“So the little Foxes ran up to the nursery. And soon Bruno went into the hall, and rang the big bell. ‘Tingle, tingle, tingle! Supper, supper, supper!’ Down came the little Foxes, in such a hurry for their supper! Clean pinafores! Spoons in their hands! And, when they got into the dining-room, there was ever such a white table-cloth on the table! But there was nothing on it but a big whip. And they had such a whipping!” (I put my handkerchief to my eyes, and Bruno hastily climbed upon my knee and stroked my face. “Only one more whipping, Mister Sir!” he whispered. “Don’t cry more than oo ca’n’t help!”)
“And the next morning early, Bruno rang the big bell again. ‘Tingle, tingle, tingle! Breakfast, breakfast, breakfast!’ Down came the little Foxes! Clean pinafores! Spoons in their hands! No breakfast! Only the big whip! Then came lessons,” Sylvie hurried on, for I still had my handkerchief to my eyes. “And the little Foxes were ever so good! And they learned their lessons backwards, and forwards, and upside-down. And at last Bruno rang the big bell again. ‘Tingle, tingle, tingle! Dinner, dinner, dinner! And when the little Foxes came down--” (”Had they clean pinafores on?” Bruno enquired. “Of course!” said Sylvie. “And spoons?” “Why, you know they had!” “Couldn’t be certain,” said Bruno.) “--they came as slow as slow! And they said ‘Oh! There’ll be no dinner! There’ll only be the big whip!’ But, when they got into the room, they saw the most lovely dinner!” ( “Buns?” cried Bruno, clapping his hands.) “Buns, and cake, and--” (”--and jam?” said Bruno.) “Yes, jam--and soup--and--” (”--and sugar plums!” Bruno put in once more; and Sylvie seemed satisfied.)
“And ever after that, they were such good little Foxes! They did their lessons as good as gold--and they never did what Bruno told them not to--and they never ate each other any more and they never ate themselves!”
The story came to an end so suddenly, it almost took my breath away; however I did my best to make a pretty speech of thanks. “I’m sure it’s very--very--very much so, I’m sure!” I seemed to hear myself say.
-Lewis Carroll: The Little Foxes
Sylvie and Bruno Concluded

Wednesday, November 11, 2009

In Thrall to the Fox-Fire Eidolon

...Love accompanies chaos, precedes the world, wakens the sleeping, lights the dark, gives life to the dead, gives form to the formless, perfects the imperfect.
-Marsilio Ficino: De Amore, Translated by Sears Jayne , 1994

"When men are dead, their ghosts often go to reside in foxes, or use these animals as hacks, riding on them through the air and over land and water for enormous distances and with lightning speed."
-Thomas Watters: Chinese Fox Myths, 1874

"The erotic intention ... presents itself as that which would possess and touch what ought merely to be the object of contemplation, ...its root in the intimate contradiction of a gesture that would embrace the unobtainable"
-Giorgio Agamben: Stanzas, 1993

"When we desire, we desire the phantasm, and purely corporeal pleasure does not exist."

Bin gewohnt das Irregehen,
's führt ja jeder Weg zum Ziel:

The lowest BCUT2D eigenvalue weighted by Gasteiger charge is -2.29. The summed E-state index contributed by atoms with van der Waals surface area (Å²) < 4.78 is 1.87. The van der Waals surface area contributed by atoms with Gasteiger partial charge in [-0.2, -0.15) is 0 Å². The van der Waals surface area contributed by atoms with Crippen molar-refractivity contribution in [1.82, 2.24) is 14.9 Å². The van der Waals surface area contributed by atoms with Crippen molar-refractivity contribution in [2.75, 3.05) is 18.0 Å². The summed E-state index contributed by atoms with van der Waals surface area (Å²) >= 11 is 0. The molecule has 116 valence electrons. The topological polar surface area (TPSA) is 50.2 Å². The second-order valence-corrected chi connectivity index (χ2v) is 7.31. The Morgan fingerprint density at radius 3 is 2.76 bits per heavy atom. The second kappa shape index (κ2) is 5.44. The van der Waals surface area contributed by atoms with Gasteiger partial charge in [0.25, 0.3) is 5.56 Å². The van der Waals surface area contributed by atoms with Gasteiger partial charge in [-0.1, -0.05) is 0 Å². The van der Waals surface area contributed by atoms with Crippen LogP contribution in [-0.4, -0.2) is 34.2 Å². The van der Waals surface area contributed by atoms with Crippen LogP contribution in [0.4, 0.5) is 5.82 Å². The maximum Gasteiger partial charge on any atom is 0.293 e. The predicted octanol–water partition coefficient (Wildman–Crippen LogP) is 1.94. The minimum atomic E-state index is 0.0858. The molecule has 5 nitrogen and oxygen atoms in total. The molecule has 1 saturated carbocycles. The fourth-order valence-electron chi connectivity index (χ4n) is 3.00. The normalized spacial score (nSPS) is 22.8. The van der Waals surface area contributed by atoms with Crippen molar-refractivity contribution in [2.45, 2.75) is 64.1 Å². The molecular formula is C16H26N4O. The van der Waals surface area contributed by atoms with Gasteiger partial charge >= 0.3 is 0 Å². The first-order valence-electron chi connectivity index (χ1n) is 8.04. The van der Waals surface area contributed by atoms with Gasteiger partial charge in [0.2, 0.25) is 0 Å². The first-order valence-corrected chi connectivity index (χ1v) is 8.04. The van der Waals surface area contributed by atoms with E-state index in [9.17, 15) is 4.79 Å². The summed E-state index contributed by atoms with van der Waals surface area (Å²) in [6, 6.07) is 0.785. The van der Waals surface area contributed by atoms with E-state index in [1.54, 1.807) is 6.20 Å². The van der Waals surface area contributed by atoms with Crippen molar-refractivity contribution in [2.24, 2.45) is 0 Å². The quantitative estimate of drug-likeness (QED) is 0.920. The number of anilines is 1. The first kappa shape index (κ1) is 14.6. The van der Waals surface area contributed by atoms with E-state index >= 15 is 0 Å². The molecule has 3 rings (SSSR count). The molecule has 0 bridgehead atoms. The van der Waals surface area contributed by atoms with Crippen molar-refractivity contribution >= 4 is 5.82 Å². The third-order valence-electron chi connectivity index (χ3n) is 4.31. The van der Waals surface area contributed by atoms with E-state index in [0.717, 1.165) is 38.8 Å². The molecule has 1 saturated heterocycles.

Uns're Freuden, uns're [Wehen],
Alles eines Irrlichts Spiel!

[I am used to going astray;
Every path leads to one goal;
Our joys, our woes,
Are all a will-o'-the-wisp game!]
-Wilhelm Müller (1794-1827) , "Das Irrlicht", from Gedichte aus den hinterlassenen Papieren eines reisenden Waldhornisten 2, in Die Winterreise, no. 18-
Translation by Arthur Rishi

...Past cure I am, now Reason is past care,
And frantic-mad with evermore unrest;
My thoughts and my discourse as madmen's are,
At random from the truth vainly expressed;
For I have sworn thee fair, and thought thee bright,
Who art as black as hell, as dark as night.
- William Shakespeare: Sonnet 147

"Do you think we were surprised to find that the American Dream was a nightclub that had burned down five years earlier? That we were surprised to find when we tracked it down that it had been the old Psychiatrist's Club? Prior to that its name had been the American Dream. Do you think that we were surprised to find that?"
-Hunter S. Thompson: August 26, 1997

"Nodjimahkwe (Keewaydinoquay's teacher) had a log that glowed with waaswamagagod
(luminescent fungi) set on either side of her doorway. She did this for two reasons. The first was so that people could find her place even on overcast nights. The second was so that perhaps those coming would have more respect for her work. As it turned out, people were more respectful, but they also were more fearful, and some were afraid that Bad Spirits were involved."
(as told to Lois Boisvert on Kitiganing Island circa 1988)
-Keewaydinoquay: Stories from my youth, 2006

"The false fox wol have his part at nyght.
-Geoffrey Chaucer: The Legend of Good Women

In Thrall to the Fox-Fire Eidolon

False fox beckoning away
down footsteps that fall contextual
promising the want of wants
-the attraction might as well be sexual...
A coming fever longing rose
to unmasque the heart's desire
hanging on to shadow
folly's beacon hides
lovesick angels choir

Wish-making star's phosphor caress
with undiminished charms
plays Eris off of Eros
both of them she arms
Were this the prize all wanting,
prize that takes no claim?
What bite of apple tasted-
why waste it on a name...

Alchemists who sought the Forge
to New World's night laid siege
though their moment was at hand
the firefly's synchronicity
lay beyond their reach
They defaced the noble savage
crossed great waters wide
declared a crucifixion
called the continental divide

Along night's mossy banks they comb
& dredge the dross of dream
to pluck burning cold with holy fire
the eldritch splendor, vulpine pome
In imagination's orchard
the law of gravity is fed
outfoxing every doctor
vixen vexed in heart & head

Neath the ruins of those old psychiatrists' club
stir deliriums dark though yet undead:
amor hereos, ilisci
assidua cogitato, al-'ishq

from that sepulchre of American Dream
wakes Bodhicitta in Her garden bed

-John Meador